The European Commission has agreed on a set of proposals concerning the “rules of origin” of goods in a move aimed at increasing trade between the European Union and countries in the Pan-Euro-Mediterranean region, which includes the Western Balkans.
Under the new proposals the rules will become more flexible and business-friendly, which is something that the Commission hopes could also contribute to the post-Covid-19 pandemic recovery in the region. They are expected to come into force as early as the first quarter of 2021, following their expected adoption by the European Council.
“We need to do everything we can to facilitate trade and economic activity between the EU and our neighbours in the Pan-Euro-Mediterranean area, and to promote regional integration,” said European Commissioner for Economy Paolo Gentiloni.
Rules of origin are a necessary component of any trade agreement because they determine which goods can receive preferential treatment. The origin represents the “economic nationality” of a product. Origin procedures ensure that customs authorities can verify the origin of a good and also allow businesses to prove the origin of the goods they are trading.
One of the main elements of the new rules is the introduction of “full cumulation” — which means that the operations or the value-added necessary for a good to get preferential treatment can now be split between several countries. According to the European Commission this will facilitate the integration of supply chains in the Pan-Euro-Mediterranean zone.
Full cumulation has already existed between some countries covered by the Pan-Euro-Mediterranean convention, but is now being broadened to the whole of the region, including Western Balkans.
This is in addition to diagonal cumulation, already in force. Under those provisions, if a business in the Pan-Euro-Mediterranean zone uses components in its products that have already obtained originating status in another country, that product does not lose preferential treatment when exported to a third country.
Thresholds for non-originating materials are also set to be increased from 10 per cent to 15 per cent, which will make it easier for businesses to meet them.
Additionally, there will be improvements in the area of logistics. The current “direct transport” rule which has made it hard for goods transiting a foreign country to maintain its preferential status will be changed to a more relaxed “non-manipulation” rule.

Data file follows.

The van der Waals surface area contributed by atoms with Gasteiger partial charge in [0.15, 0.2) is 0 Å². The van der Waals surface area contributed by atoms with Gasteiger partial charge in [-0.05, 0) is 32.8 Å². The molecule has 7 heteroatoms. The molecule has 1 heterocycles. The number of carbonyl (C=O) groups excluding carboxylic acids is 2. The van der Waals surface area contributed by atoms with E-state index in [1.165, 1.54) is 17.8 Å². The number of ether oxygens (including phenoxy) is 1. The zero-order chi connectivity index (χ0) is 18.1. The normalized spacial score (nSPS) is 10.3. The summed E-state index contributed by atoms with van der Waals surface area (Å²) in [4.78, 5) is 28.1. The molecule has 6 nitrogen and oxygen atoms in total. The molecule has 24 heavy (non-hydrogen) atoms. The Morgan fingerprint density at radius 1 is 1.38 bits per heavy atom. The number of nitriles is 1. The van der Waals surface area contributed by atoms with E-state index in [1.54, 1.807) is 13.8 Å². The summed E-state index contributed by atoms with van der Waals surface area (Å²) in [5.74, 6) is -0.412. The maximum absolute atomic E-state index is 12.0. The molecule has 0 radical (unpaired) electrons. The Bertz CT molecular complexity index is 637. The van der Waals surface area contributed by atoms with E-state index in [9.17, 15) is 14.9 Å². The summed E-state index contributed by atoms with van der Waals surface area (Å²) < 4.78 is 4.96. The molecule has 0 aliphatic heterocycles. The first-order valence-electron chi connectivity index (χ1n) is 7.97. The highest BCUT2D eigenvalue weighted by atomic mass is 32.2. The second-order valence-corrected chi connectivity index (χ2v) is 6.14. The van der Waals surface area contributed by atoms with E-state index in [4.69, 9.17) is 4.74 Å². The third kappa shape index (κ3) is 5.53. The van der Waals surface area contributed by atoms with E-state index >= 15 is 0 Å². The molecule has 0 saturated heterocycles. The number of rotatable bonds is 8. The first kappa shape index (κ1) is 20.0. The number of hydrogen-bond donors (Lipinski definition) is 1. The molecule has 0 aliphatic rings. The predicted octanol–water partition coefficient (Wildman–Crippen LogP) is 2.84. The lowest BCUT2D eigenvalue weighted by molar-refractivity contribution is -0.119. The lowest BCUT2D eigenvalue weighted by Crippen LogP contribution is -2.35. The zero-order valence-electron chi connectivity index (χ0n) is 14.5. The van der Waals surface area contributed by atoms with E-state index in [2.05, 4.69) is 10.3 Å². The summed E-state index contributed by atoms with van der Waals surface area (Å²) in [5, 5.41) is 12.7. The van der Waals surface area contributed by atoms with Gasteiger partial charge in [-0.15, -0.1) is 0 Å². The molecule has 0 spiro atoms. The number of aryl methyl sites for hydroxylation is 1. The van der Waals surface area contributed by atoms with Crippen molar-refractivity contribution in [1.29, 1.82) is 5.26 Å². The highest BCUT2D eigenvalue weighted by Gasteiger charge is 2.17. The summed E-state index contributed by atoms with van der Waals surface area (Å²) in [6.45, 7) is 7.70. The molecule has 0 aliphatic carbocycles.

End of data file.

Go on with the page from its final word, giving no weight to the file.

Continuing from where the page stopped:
It’s a move that is meant to modernise the already existing Pan-Euro-Mediterranean Convention which governs the rules of origin in trade agreements between the European Union and the 24 countries in the zone (the EFTA, Turkey, the Western Balkans, Eastern Partnership and Mediterranean countries). According to the European Commission, the existing Pan-Euro-Mediterranean Convention will remain in force, but businesses and industry will have the option of using the new rules rather than the current ones, whenever doing so suits them.
According to the European Commission, the changes in rules of origin will make it easier for Western Balkans and other Pan-Euro-Mediterranean countries to export to the EU. With the more flexible cumulation rules, the European Commission also expects the facilitation of economic integration and the development of integrated supply chains within the countries applying them.
These new rules, the result of 10 years of negotiations, could prove to be very useful for the Western Balkans countries, as their main export to the EU are manufactured goods which in 2019 represented 81.2 per cent of total exports to the EU.
For all the Western Balkans countries, the European Union is a leading trading partner, accounting for nearly 70 per cent of the region’s total trade. In 2019, the EU imported 23 billion euros worth of goods from the Western Balkans, and exported 31.9 billion euros.
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